Davis: Birds defense facing biggest challenge
They've approached the half-century mark in points allowed vs. Denver and Minnesota, but Eagles defensive coordinator Bill Davis said Tuesday that the Chicago Bears might be an even tougher test for his unit.
The Eagles' coordinators faced a lot of questions Tuesday about Sunday's 48-30 loss at Minnesota, but for Bill Davis and the defense, the questions are only starting, as the Eagles prepare for the prolific Chicago Bears offense Sunday night.
"Probably the biggest challenge of the season, obviously because it's this challenge, but it is a well-rounded, talented offense that's coming at you," Davis said of the Bears, who have a healthy Jay Cutler at quarterback, a premier running back in Matt Forte, and perhaps most critically, a trio of top receivers. Brandon Marshall has 90 catches for 1,185 yards, Alshon Jeffrey 80 for 1,265, Martellus Bennett 59 for 659. They have caught 22 touchdown passes among them.
"Our guys, we had a bad day at Minnesota. I think they're ready ... they're in the right mindset. Nobody's poutin' about last week. We accepted it. We owned up to it. We watched the tape and talked about the mistakes. Now we're going forward, we're going to attack Chicago and give them everything we have," Davis said.
Davis said nickel corner Brandon Boykin is dealing with the NFL's concussion protocols. Boykin was on the field for practice after Davis spoke, without his helmet. Davis said safety Patrick Chung and reserve corner Roc Carmichael are in the mix to replace Boykin if he doesn't play.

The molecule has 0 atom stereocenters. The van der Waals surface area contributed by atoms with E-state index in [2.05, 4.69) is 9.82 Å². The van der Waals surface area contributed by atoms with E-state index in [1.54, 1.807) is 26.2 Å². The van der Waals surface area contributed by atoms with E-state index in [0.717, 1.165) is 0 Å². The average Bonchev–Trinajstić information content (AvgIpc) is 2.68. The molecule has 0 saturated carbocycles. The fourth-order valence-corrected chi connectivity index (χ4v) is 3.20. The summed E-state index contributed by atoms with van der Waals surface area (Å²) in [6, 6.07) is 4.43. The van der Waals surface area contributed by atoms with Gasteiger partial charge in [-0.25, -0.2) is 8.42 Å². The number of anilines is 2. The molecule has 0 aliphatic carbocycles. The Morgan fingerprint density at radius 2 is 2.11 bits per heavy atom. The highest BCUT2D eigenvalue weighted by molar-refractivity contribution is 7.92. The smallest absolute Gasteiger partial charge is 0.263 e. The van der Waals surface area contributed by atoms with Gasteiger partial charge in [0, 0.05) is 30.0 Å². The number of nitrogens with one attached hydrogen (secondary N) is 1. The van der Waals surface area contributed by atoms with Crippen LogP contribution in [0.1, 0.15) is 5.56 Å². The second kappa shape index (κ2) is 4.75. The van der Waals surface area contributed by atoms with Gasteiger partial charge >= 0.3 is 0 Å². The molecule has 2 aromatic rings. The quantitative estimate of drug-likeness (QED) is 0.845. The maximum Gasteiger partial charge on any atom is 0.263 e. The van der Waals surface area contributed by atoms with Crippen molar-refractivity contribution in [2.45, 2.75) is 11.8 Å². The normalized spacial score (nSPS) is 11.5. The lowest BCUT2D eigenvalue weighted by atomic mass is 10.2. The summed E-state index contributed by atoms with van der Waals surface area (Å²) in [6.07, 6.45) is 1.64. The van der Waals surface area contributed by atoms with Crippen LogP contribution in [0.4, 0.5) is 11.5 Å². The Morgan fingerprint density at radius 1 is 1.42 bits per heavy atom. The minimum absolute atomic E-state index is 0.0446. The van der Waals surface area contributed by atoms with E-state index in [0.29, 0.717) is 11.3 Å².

Davis said the plan going into the Minnesota game was to alternate Chung and Kurt Coleman (presumably because Chung hasn't played that well during Earl Wolff's absence), that Chung was not benched for giving up the first touchdown of the day, a 57-yard pass to Greg Jennings. Davis predicted Chung will have his best game against Chicago. Wolff seemed close to returning last week; it's too early to say his status for Chicago.
Davis said the Eagles gave up too many big plays against the Vikings and lost their composure late, when they had a chance to put their mistakes behind them and pull out the win.
Offensive coordinator Pat Shurmur defending the strong tilt toward passing instead of running against Minnesota, but indicated that isn't a gameplan you'll see real often. Shurmur downplayed the DeSean Jackson sideline spat, which arose from Jackson not attempting to tackle Shaun Prater after an interception. Shurmur said everyone in the offensive room has resolved differences.